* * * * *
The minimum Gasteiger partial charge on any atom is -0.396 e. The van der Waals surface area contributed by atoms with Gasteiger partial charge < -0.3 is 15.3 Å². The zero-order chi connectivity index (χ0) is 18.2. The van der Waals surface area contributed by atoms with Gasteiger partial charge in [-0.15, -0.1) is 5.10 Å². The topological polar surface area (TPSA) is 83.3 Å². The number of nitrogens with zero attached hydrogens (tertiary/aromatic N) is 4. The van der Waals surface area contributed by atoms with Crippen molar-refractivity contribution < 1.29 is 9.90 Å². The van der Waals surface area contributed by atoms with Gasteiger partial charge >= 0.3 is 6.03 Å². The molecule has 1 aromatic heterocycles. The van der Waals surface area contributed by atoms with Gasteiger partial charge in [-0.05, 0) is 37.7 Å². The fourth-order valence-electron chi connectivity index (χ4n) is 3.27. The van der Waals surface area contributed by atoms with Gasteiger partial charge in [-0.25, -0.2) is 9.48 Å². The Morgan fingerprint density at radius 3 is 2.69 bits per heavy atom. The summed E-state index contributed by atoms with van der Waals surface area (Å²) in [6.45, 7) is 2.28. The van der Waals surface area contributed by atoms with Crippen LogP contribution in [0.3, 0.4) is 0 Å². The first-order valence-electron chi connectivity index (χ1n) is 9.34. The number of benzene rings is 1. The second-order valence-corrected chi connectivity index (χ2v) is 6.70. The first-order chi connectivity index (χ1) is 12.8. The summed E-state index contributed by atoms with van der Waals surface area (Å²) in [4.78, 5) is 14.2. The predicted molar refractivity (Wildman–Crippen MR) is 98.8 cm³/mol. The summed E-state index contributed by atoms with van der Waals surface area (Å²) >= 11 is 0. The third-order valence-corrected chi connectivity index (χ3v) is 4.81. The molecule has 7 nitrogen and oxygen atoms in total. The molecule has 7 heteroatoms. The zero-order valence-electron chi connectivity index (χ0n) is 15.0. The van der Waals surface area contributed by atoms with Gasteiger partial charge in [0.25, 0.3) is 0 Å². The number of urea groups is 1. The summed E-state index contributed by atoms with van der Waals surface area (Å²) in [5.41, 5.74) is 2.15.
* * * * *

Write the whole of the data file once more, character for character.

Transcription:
The minimum Gasteiger partial charge on any atom is -0.396 e. The van der Waals surface area contributed by atoms with Gasteiger partial charge < -0.3 is 15.3 Å². The zero-order chi connectivity index (χ0) is 18.2. The van der Waals surface area contributed by atoms with Gasteiger partial charge in [-0.15, -0.1) is 5.10 Å². The topological polar surface area (TPSA) is 83.3 Å². The number of nitrogens with zero attached hydrogens (tertiary/aromatic N) is 4. The van der Waals surface area contributed by atoms with Crippen molar-refractivity contribution < 1.29 is 9.90 Å². The van der Waals surface area contributed by atoms with Gasteiger partial charge >= 0.3 is 6.03 Å². The molecule has 1 aromatic heterocycles. The van der Waals surface area contributed by atoms with Gasteiger partial charge in [-0.05, 0) is 37.7 Å². The fourth-order valence-electron chi connectivity index (χ4n) is 3.27. The van der Waals surface area contributed by atoms with Gasteiger partial charge in [-0.25, -0.2) is 9.48 Å². The Morgan fingerprint density at radius 3 is 2.69 bits per heavy atom. The summed E-state index contributed by atoms with van der Waals surface area (Å²) in [6.45, 7) is 2.28. The van der Waals surface area contributed by atoms with Crippen LogP contribution in [0.3, 0.4) is 0 Å². The first-order valence-electron chi connectivity index (χ1n) is 9.34. The number of benzene rings is 1. The second-order valence-corrected chi connectivity index (χ2v) is 6.70. The first-order chi connectivity index (χ1) is 12.8. The summed E-state index contributed by atoms with van der Waals surface area (Å²) in [4.78, 5) is 14.2. The predicted molar refractivity (Wildman–Crippen MR) is 98.8 cm³/mol. The summed E-state index contributed by atoms with van der Waals surface area (Å²) >= 11 is 0. The third-order valence-corrected chi connectivity index (χ3v) is 4.81. The molecule has 7 nitrogen and oxygen atoms in total. The molecule has 7 heteroatoms. The zero-order valence-electron chi connectivity index (χ0n) is 15.0. The van der Waals surface area contributed by atoms with Gasteiger partial charge in [0.25, 0.3) is 0 Å². The number of urea groups is 1. The summed E-state index contributed by atoms with van der Waals surface area (Å²) in [5.41, 5.74) is 2.15.